PoG: WVU - Seton Hall

The Mountaineer men's basketball team's 56-44 win over Seton Hall was decided, in large part, by WVU's dominance on defense and on the glass. So it should come as little surprise that one of the team's best defenders and its best rebounder earned our top honors.


Kevin Jones.

Is it any surprise that the Mountaineers' own Mr. Consistency gets our top honors at the end of a game that was all about defense and rebounding?

The junior forward from Mount Vernon, N.Y. had yet another double-double, with team-highs in both points (13) and rebounds (12).

Ho hum.

This is such a regularity for Jones that it almost seems like a given going into any game. But time and time again, it's Jones that gets the pivotal rebound to extend a position (he had five offensive boards). Time and time again, he scores on put-backs to give his team a bit of breathing room.

If it's true that teams take on the personality of their head coach and/or their best player, then perhaps it's no surprise that West Virginia is becoming a juggernaut on the glass and as a defensive team.

With Bob Huggins and Kevin Jones occupying those respective roles, it just makes sense. Jones epitomizes that old sports cliche -- he makes everyone else around him better. That's a big reason WVU is playing relatively well of late despite its many issues.


  • Cam Thoroughman.

    Credit Garrett Cullen of MetroNews for my favorite WVU basketball statistic ever: by the time Wednesday night's game was 3:30 old, Thoroughman had already matched his career-high for made field goals in a game, with three.

    It was a banner night for the forward from Portsmouth, Ohio. He had a career-high 10 points and grabbed four rebounds while dishing out a pair of assists.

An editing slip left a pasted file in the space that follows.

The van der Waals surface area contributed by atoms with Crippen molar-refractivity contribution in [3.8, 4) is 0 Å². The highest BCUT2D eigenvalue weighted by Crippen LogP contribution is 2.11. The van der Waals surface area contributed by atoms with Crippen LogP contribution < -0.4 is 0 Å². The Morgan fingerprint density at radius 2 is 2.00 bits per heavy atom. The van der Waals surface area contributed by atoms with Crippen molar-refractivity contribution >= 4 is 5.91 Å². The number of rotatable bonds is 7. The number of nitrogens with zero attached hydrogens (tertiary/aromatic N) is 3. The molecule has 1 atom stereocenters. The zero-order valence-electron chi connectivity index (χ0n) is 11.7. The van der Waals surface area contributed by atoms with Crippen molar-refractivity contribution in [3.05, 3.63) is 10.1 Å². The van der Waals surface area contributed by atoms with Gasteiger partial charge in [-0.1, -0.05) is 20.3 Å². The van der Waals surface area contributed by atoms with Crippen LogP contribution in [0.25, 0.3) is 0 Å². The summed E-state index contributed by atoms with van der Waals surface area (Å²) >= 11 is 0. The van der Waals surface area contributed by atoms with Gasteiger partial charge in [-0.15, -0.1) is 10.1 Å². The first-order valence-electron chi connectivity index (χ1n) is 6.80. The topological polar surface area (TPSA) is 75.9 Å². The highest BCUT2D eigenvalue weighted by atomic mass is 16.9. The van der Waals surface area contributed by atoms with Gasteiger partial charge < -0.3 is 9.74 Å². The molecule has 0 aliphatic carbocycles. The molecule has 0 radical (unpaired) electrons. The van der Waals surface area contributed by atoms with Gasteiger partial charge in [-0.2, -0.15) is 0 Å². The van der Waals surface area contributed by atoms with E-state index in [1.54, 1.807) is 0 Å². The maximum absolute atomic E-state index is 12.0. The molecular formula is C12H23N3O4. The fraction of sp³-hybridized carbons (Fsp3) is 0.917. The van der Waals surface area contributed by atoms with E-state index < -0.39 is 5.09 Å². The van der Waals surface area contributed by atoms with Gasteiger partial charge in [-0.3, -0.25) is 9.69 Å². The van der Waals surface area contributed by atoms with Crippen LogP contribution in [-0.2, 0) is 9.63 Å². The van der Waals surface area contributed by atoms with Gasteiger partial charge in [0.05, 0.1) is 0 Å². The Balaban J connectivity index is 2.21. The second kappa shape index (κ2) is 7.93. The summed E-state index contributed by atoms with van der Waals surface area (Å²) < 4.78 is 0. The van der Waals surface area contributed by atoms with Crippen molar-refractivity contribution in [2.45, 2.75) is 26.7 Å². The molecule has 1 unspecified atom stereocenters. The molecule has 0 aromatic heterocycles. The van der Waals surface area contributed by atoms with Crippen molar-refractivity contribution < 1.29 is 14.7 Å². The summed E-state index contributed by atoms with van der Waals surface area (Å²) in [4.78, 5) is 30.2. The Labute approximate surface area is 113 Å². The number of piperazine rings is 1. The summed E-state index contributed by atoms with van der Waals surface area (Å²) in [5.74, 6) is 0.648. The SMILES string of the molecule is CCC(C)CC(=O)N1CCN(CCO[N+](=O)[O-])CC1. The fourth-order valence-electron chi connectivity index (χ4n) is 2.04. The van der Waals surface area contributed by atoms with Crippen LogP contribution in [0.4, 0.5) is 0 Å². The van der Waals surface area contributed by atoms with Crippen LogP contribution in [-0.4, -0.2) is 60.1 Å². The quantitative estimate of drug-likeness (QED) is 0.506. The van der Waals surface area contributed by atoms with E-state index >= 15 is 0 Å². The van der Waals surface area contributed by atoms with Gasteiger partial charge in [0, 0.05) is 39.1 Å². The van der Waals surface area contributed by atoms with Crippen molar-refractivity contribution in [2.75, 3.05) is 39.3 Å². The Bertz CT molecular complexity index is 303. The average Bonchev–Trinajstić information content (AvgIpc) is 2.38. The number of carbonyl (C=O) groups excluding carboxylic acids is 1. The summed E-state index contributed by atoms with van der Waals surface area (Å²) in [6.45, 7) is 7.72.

Thoroughman played efficiently. He shot 5-of-7 from the field, causing Mountaineer fans to implore him to take 3-pointers when he found himself open on multiple occasions.

    Cam Thoroughman
    Observers should note Thoroughman said he didn't like the added pressure of those calls to shoot and said they make him less likely to put one up.

    That aside, Thoroughman played a typical game in most areas other than the scoring. He set key screens, defended well, played physically and set the tone all game long.

    But one key area was different. He committed only one foul in 26 minutes.

    On a team with only eight scholarship players on its active roster, it's important that Thoroughman is available to play as many minutes as possible. He's avoiding the silly fouls that have plagued him in the past, showing his ability to play smart basketball when his team needs him.

    Some have snidely wondered at times if Thoroughman would be a starter on any other Big East Conference team. No matter. He's plenty good enough for West Virginia, and a big reason why this team didn't fall apart entirely in recent weeks.

  • Deniz Kilicli.

    The big guy is starting to play better overall. He definitely plays better angry.